If you go out on regular solo rides, having your cell phone somewhere on your person or stashed away in your bike can be a weight off your mind. That way, if anything goes wrong, you’re reasonably certain that you can call for help, or at the very least, send a text that you’ll be a little late for dinner.
Depending on where you ride, though, you may inevitably find yourself in areas where there’s no reception for your particular phone provider. Hopefully nothing goes wrong while you’re in these areas, but it can be nerve-wracking to contemplate. What do you do?
That’s where the Somewear Global Hotspot comes into play. Developed for anyone who likes to explore, whether hiking, cycling, motorcycling or otherwise, it’s a small satellite messaging device that makes it virtually impossible for you to get completely lost. If it’s charged up and turned on, you’re findable. Should you encounter trouble and require emergency services, you can send an SOS at the push of a button.
The SOS button is tucked away under a cap that you have to remove before you can use it, so you can’t easily hit it by accident. It also features two-way text messaging, but you’ll need to pair it with your phone to enable that feature. It uses your phone’s contact list, so you’ll need to have whoever you want to message in your contacts.
Now, it would be totally unreasonable to expect your contacts to also all have Somewear Global Hotspot devices, especially since they’re not exactly cheap. At $350 a pop, asking all your friends and family to get one might be a bit much. Luckily, you can communicate using your SGH while you’re out and simply send a message to anyone with a mobile number based in the U.S. or Canada, or an email address located anywhere. Anyone who gets an email from your SGH will get a link to the free web app, and they can message you back that way.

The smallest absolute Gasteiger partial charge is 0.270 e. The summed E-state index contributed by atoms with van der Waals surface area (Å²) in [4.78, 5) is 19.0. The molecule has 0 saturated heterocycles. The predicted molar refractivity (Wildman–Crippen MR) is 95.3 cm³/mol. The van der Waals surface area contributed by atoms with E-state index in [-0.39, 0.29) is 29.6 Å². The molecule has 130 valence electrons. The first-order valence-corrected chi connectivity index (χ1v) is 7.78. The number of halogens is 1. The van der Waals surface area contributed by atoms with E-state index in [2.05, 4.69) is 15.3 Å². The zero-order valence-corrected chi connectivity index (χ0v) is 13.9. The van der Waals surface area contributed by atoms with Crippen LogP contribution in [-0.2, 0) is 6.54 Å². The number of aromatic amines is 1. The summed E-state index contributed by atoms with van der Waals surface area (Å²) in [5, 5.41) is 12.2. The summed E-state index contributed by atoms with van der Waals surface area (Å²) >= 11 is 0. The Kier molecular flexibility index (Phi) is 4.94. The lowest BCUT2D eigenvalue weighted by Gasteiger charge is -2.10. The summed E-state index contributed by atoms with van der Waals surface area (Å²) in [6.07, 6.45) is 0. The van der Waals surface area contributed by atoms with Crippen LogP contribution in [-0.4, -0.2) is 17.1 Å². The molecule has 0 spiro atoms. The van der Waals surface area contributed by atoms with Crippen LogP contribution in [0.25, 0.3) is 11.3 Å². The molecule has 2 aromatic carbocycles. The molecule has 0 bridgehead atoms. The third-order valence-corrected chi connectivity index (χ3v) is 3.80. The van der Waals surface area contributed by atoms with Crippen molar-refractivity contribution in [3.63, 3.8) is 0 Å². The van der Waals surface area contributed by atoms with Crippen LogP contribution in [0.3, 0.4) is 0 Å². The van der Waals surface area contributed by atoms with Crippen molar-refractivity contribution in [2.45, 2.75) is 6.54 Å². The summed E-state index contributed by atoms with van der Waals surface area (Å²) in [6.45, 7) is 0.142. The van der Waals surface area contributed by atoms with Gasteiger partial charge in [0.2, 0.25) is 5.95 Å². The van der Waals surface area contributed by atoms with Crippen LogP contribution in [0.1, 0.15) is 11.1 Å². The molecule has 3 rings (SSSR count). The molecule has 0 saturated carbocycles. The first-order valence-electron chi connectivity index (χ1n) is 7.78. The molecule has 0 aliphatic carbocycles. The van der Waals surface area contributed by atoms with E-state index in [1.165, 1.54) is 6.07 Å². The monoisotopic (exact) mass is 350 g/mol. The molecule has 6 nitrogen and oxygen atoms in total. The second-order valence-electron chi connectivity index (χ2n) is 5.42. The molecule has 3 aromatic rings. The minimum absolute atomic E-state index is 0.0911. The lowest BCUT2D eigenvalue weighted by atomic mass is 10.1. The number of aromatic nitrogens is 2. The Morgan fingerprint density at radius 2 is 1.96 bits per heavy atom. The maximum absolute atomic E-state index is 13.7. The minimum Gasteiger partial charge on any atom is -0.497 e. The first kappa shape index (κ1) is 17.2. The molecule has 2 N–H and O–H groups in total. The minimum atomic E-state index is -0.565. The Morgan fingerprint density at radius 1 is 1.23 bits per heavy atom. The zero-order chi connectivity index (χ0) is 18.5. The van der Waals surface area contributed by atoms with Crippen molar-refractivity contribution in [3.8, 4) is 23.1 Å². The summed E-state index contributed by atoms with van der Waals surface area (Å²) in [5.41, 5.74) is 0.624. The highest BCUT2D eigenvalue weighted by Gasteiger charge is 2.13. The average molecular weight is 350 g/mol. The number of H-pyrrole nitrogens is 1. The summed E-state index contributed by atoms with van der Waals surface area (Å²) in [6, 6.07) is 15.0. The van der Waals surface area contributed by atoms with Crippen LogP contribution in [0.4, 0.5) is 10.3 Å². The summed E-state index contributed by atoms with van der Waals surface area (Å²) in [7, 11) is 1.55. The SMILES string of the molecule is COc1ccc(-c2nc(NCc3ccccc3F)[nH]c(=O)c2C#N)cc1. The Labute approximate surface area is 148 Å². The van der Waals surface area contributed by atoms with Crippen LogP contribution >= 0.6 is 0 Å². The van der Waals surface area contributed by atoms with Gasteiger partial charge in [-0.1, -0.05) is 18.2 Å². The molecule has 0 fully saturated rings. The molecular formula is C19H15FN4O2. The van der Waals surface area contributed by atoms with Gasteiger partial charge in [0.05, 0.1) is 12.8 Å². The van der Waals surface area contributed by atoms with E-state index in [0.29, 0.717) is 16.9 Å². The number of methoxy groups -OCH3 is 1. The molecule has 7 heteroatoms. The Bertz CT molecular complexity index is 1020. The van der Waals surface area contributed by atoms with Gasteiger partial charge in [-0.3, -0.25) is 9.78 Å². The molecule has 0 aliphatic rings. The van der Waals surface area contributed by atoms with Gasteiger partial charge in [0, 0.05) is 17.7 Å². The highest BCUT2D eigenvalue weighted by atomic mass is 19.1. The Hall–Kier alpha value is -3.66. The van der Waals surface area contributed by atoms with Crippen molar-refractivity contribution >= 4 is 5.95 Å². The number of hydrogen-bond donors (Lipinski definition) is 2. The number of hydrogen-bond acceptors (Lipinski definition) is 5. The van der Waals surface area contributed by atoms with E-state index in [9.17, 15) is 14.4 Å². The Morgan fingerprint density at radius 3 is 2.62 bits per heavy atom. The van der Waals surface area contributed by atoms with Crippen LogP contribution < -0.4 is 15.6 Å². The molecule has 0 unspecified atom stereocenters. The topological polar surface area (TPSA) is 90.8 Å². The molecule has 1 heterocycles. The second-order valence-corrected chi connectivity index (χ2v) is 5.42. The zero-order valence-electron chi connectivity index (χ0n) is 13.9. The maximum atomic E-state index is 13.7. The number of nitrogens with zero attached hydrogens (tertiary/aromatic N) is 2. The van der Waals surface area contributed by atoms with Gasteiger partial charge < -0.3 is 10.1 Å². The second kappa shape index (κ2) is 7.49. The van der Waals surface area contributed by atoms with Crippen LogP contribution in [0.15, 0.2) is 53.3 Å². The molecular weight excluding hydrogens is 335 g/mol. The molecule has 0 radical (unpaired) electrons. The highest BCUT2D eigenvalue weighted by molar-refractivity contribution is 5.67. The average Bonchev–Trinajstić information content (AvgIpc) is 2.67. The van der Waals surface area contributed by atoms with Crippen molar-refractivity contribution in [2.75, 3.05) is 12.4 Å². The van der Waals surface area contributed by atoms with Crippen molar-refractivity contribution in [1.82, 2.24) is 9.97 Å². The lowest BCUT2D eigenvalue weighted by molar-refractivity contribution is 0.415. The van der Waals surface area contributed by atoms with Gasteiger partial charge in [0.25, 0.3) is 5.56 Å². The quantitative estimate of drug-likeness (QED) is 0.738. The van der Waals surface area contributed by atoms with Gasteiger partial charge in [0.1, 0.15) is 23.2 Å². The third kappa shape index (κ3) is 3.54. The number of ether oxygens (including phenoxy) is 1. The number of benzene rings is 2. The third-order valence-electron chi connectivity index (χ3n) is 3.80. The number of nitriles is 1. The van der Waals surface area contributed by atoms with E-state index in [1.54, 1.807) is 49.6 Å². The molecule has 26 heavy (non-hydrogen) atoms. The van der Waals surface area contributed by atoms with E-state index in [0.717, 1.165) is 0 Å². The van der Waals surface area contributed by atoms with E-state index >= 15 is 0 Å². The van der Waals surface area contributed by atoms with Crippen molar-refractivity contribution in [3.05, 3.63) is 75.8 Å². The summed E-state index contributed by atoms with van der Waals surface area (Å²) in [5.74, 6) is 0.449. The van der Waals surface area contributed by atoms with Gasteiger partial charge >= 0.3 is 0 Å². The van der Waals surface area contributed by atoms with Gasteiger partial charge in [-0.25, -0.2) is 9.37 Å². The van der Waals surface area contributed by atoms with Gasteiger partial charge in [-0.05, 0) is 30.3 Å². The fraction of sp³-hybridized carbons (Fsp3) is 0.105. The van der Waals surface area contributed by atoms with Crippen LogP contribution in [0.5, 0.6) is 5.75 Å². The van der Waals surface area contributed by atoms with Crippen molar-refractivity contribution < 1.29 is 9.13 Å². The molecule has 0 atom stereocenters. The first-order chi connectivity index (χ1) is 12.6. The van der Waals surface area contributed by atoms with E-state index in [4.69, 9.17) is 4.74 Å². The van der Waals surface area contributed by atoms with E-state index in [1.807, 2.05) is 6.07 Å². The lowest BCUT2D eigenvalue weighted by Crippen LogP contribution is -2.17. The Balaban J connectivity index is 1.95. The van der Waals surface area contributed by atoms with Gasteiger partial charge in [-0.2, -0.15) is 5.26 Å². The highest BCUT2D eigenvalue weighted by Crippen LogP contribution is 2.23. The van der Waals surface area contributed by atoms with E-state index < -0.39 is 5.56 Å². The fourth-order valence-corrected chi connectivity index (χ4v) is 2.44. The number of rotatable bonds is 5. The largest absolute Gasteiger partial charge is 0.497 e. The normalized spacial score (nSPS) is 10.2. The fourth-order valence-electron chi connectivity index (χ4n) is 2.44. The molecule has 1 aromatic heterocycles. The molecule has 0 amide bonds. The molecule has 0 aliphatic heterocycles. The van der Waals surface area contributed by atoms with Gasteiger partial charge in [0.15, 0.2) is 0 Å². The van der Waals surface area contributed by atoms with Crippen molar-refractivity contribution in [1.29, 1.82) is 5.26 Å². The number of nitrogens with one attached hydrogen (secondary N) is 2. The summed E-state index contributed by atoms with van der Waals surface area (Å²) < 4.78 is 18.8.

Hooking the device up to your phone also gets you weather reports, which can be handy no matter what you’re doing outdoors and off the beaten path. The Tracking function lets you automatically drop pins at intervals you select to monitor where you’ve been on your journey.
The device has an IPX7 waterproof rating, meaning it can be submerged in up to a meter of water (just over 3 feet) for up to 30 minutes and still work as it should. Battery life will last a claimed 1000+ messages on a single charge, or posting tracker location pins every 10 minutes for 11 days straight. It takes about an hour to fully charge, per the company.
Now, you’ll still be able to use the SOS button in emergencies as long as the SGH is charged. However, it’s worth keeping in mind that two-way messaging will only work as long as your phone is also charged. If your phone dies while you’re mid-journey, you won’t be able to check in with friends and family until you charge your phone again.
Naturally, you’ll have to activate a subscription service to use your SGH. Annual and monthly plans are available, and it’s totally fine to only have it activated for a month or two out of the year and not use it for the other 10 or 11 months. For anyone who likes to do long solo journeys, this seems like a great way to put your mind at ease, as well as the minds of your loved ones back home.